Newport, Rhode Island
Some notable highlights for good Rhody food include a hidden delight, Belle’s Cafe, at the Newport Shipyard with really good lobster rolls and an interesting setting featuring many of the yachts and sailboats in the area. Relax and enjoy all the activity around you.
Flo’s Clam Shack (in Middletown), is a local favorite for fresh fried clams and fried everything else! Best fried clams I’ve ever had. Bring your appetite.
Bodega Bay, Northern California
The Russian River flows into the Pacific on the Sonoma Coast and much of the coast is part of the Sonoma Coast State Beach. Highway 101 runs along this dramatic, protected area. We drove the stretch between Bodega Bay and Jenner. It was uncrowded and seemed so remote, with wild, uncorrupted beauty. There was no cell service.
All this scenery and wine tasting made us hungry and we headed back towards Bodega Bay (where Alfred Hitchcock filmed The Birds) and the Spud Point Crab Company. You don’t come here for a luxury setting, comfortable chairs (picnic tables outside), bathrooms (across the street at the marina), or heat (it was cold and windy); what you will get is terrific crab, shrimp and clam chowder. They have won awards for the best clam chowder on the Pacific coast and I can taste why, it was wonderful. Service was fast and friendly and we were soon on our way to San Francisco.
Key Largo, Florida
Alabama Jacks has the best conch fritters ever. We can’t even remember how long we’ve been coming to this great South Florida spot – at least 25 years, and it is always consistently fun. First, let me say, the food is great. The Conch Fritters are incredible, actually one large mound, not wimpy, little bite-size croquettes like most places. Other favs include the smoked fish pieces, fish spread, and peel & eat shrimp.
The setting? Well, it’s special too: all the way down deserted-looking Card Sound Road, right where Miami-Dade and Monroe Counties meet, on a permanently anchored barge, with a water view on the Gulf side.
It’s casual, very casual; a weekend-bikers destination that attracts boaters who dock, as well as a mix of locals, tourists, kids, Coast Guardsmen, red hat ladies, and every type of person you can imagine. From tattoos and designer shorts to sunburns and square-dancing costumes, nothing is out of place. On Saturday and Sunday afternoons they play host to a country music band, and patrons will be even more entertained by the friendly local clogging crowd.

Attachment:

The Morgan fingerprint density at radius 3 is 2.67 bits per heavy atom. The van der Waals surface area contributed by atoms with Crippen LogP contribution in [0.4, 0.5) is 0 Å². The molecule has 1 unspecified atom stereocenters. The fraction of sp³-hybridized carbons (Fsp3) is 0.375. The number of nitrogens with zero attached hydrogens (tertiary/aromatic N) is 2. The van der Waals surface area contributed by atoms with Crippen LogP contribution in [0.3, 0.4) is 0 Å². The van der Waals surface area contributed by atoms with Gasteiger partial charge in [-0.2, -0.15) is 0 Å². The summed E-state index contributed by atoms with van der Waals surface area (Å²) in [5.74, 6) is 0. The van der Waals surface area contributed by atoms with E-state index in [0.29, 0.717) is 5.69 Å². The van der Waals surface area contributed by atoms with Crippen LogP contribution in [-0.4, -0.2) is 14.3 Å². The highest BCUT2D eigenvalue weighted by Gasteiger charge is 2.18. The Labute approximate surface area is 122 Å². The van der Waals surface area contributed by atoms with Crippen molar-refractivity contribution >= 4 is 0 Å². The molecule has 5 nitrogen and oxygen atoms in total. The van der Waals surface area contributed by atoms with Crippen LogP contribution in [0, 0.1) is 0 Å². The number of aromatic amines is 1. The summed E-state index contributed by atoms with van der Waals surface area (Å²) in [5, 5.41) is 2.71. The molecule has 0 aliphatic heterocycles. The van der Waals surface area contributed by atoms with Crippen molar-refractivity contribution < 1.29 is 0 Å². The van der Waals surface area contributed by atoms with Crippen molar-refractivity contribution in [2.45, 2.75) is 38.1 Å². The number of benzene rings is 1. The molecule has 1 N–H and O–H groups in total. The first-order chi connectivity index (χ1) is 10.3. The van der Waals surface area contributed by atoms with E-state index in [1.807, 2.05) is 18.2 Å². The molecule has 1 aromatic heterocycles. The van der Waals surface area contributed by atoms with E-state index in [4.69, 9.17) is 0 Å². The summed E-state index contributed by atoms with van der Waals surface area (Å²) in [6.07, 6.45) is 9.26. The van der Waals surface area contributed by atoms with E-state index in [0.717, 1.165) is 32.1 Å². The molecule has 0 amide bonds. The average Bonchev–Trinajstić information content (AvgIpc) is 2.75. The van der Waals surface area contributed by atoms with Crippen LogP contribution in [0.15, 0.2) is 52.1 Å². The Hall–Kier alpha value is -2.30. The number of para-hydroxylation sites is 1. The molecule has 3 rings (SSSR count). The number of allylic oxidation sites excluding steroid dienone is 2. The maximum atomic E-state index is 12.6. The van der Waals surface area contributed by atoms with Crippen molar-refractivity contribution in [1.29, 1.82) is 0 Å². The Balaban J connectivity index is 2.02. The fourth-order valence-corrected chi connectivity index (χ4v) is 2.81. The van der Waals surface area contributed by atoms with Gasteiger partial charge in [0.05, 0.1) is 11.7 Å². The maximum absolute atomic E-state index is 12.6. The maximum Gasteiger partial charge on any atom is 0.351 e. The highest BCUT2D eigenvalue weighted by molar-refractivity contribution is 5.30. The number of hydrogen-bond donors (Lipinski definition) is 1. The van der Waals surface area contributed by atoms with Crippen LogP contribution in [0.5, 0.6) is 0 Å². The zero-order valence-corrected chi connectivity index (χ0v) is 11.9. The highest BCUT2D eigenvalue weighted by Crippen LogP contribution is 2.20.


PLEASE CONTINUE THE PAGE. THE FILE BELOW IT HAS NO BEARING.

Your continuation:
Alabama Jacks is the way Florida used to be and has a vibe far too few get to experience these days. So, when you’re in Miami/South Beach for a visit, keep driving south and see what Florida is really about.
Pensacola is pleasant, walkable and friendly. We were visiting on a Monday and the historic tours weren’t operating, but on the plus side, Monday is 25 cent oyster night at Atlas Oyster House. So, that’s $3 for a dozen terrific, plump Louisiana Gulf oysters! I think we ate about three dozen.
Rhode Island is such a state of contrasts from the elegance of Newport to the quaintness of Narragansett and fine dining to the best of seafood from beach-side shacks. Most importantly for us, Rhode Island also means spending time with good friends, seeing long-time college buddies and of course, a visit to a URI football game.
The exploring is fun since you never have to go too far (or you are in another state) to find that great antique treasure, a beautiful coastal scene or the next great lobster roll. Some notable highlights for good Rhody food include, the well-known Black Pearl on the wharf; hidden delight, Belle’s Cafe, at the Newport shipyard; Castle Hill for a killer alfresco brunch with a view; Blue Rocks Market to supply everything needed for a tasty tailgate party; and Flo’s Clam Shack (in Middletown), for fresh fried clams and everything else!
Oh yeah, and for a unique Mexican experience, try Perro Salado (Salty Dog) for some kick-ass margaritas and unusual items like fried avocado and sticky ribs. Located in a restored 18th century Naval officer’s home, they describe themselves as a “boisterous gathering space” and I can attest to the truth behind that statement. Just one caveat, watch out for who might be sitting at the next table!
Then, of course, there are the famous Newport mansions. It would take an entire summer to really explore them thoroughly. Properties run by The Preservation Society of Newport County offer reasonably priced self-guided audio tours. Allow at least an hour per mansion, but you could spend many more if you have time to take advantage of the wealth of extra information that goes beyond the basic tour and offers glimpses into the people, activities, and drama of the Gilded Age era. The Elms also features a “Servant Life Tour” which is very similar to the “Behind the Scenes” tour at Asheville’s Biltmore Estate. A $15 bargain ($12 for Preservation Society members). You can buy tickets on-line or at the door for all the tours, but the guided “Servant Life Tour” runs hourly and does book up during peak times. Single mansion tickets run under $15 and a variety of packages are available including five properties for under $35. Check out the website: www.NewportMansions.org
We never tire of the Ten Mile Ocean Drive and if time and weather permit, be sure to check out the Cliff Walk. It’s also fun to just walk around the shops and galleries in town, enjoy the restaurants and bars in the lively wharf area, shop the unique boutiques on Bellevue Ave., or relax in one of the many parks. Every time we visit I discover more wonderful Rhode Island surprises; the state is an often overlooked gem.